MT Week 3_The Failure of Peace by Negotiation in 1917 - The...

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The Failure of Peace by Negotiation in 1917 Author(s): David Stevenson Source: The Historical Journal , Vol. 34, No. 1 (Mar., 1991), pp. 65-86 Published by: Cambridge University Press Stable URL: Accessed: 11-10-2016 23:56 UTC REFERENCES Linked references are available on JSTOR for this article: You may need to log in to JSTOR to access the linked references. JSTOR is a not-for-profit service that helps scholars, researchers, and students discover, use, and build upon a wide range of content in a trusted digital archive. We use information technology and tools to increase productivity and facilitate new forms of scholarship. For more information about JSTOR, please contact [email protected] Your use of the JSTOR archive indicates your acceptance of the Terms & Conditions of Use, available at Cambridge University Press is collaborating with JSTOR to digitize, preserve and extend access to The Historical Journal This content downloaded from 158.143.192.135 on Tue, 11 Oct 2016 23:56:24 UTC All use subject to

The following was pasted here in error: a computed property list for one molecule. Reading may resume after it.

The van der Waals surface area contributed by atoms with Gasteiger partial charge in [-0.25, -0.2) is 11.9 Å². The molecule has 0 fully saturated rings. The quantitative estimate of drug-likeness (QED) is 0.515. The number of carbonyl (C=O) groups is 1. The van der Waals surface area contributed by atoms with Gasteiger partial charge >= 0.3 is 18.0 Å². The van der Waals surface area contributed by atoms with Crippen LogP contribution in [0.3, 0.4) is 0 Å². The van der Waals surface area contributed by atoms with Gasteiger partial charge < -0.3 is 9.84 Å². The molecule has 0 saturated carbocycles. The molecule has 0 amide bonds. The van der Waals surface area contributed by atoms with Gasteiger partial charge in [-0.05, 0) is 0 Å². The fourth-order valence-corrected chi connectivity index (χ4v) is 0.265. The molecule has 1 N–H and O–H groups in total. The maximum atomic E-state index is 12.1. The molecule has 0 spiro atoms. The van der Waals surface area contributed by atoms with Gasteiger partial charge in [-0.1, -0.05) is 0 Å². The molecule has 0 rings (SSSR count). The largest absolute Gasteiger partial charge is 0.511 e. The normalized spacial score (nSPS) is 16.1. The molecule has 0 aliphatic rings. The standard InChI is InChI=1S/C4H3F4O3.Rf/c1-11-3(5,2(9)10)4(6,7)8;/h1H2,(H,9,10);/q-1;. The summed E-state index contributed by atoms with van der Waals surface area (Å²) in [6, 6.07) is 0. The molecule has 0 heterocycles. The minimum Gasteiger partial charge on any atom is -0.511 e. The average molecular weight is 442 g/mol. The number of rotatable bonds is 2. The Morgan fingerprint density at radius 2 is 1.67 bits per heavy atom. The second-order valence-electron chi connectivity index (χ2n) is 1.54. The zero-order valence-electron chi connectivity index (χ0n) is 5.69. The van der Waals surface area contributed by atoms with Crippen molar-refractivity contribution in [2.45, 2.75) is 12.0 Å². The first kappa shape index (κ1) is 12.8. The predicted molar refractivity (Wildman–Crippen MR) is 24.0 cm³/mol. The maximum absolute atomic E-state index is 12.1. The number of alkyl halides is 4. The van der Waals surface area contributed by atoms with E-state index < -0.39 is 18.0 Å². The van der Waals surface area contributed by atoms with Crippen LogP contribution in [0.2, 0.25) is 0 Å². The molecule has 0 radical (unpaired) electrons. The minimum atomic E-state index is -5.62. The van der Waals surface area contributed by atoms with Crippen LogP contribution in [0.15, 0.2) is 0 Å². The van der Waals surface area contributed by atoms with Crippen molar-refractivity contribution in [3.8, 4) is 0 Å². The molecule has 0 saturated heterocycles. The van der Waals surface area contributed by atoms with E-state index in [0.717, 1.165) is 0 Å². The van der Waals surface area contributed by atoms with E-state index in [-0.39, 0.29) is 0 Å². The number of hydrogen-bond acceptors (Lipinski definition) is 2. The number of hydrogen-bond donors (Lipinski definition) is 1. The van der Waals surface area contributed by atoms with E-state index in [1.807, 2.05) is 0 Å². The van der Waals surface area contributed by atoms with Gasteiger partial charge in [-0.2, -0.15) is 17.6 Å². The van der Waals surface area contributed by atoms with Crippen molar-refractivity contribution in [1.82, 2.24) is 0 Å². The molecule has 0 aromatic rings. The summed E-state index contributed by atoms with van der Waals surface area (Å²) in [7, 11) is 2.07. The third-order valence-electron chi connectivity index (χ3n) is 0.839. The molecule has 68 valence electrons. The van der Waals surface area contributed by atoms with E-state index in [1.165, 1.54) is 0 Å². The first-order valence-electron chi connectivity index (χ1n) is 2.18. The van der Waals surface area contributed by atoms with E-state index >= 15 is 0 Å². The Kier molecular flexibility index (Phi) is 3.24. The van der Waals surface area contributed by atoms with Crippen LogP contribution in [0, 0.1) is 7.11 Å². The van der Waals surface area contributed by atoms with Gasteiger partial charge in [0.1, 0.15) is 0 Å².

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The Historical journal, 34, I (iggi), pp. 65-86 Printed in Great Britain THE FAILURE OF PEACE BY NEGOTIATION IN 1917* DAVID STEVENSON London School of Economics and Political Science I The First' World War was launched in the belief that force could be an effective instrument of policy. Underlying the decisions of July and August I9I4 was a hard core of calculation, based on the advice to governments that the fighting would be fierce but short, and that its political and economic repercussions could be contained. In addition, because the two sides were closer to military equivalence than in previous crises, both could believe that they had a reasonable prospect of victory. But such equivalence, given the weapons technology of the day, might also deny either coalition a speedy, surgical triumph. And it is from the prolongation of the war as well as its inception - from its not being over by Christmas - that its historical importance derives. Among the consequences were eight million dead, and the dislocation of the Western economic system. Without the war it is unlikely that either Lenin, or Mussolini, or even Hitler, would have come to office. As far as such things can be said with certainty, the First World War was a precondition of the Second. A four-month rather than a four-year con- flagration would have had other, now unknowable, consequences. It would not, presumably, have had these. None of this is said to denigrate research into the origins of the war. But to explain its outbreak without explaining its continuation is to leave half the historical problem unresolved. There are two very general reasons why the war went on in circumstances that seemingly invalidated every assumption prevalent at its outset. The first is that the process was one of incremental, sequential decision. The choice facing, say, the British leaders after the * I should like to thank Karen Partridge for typing this article.
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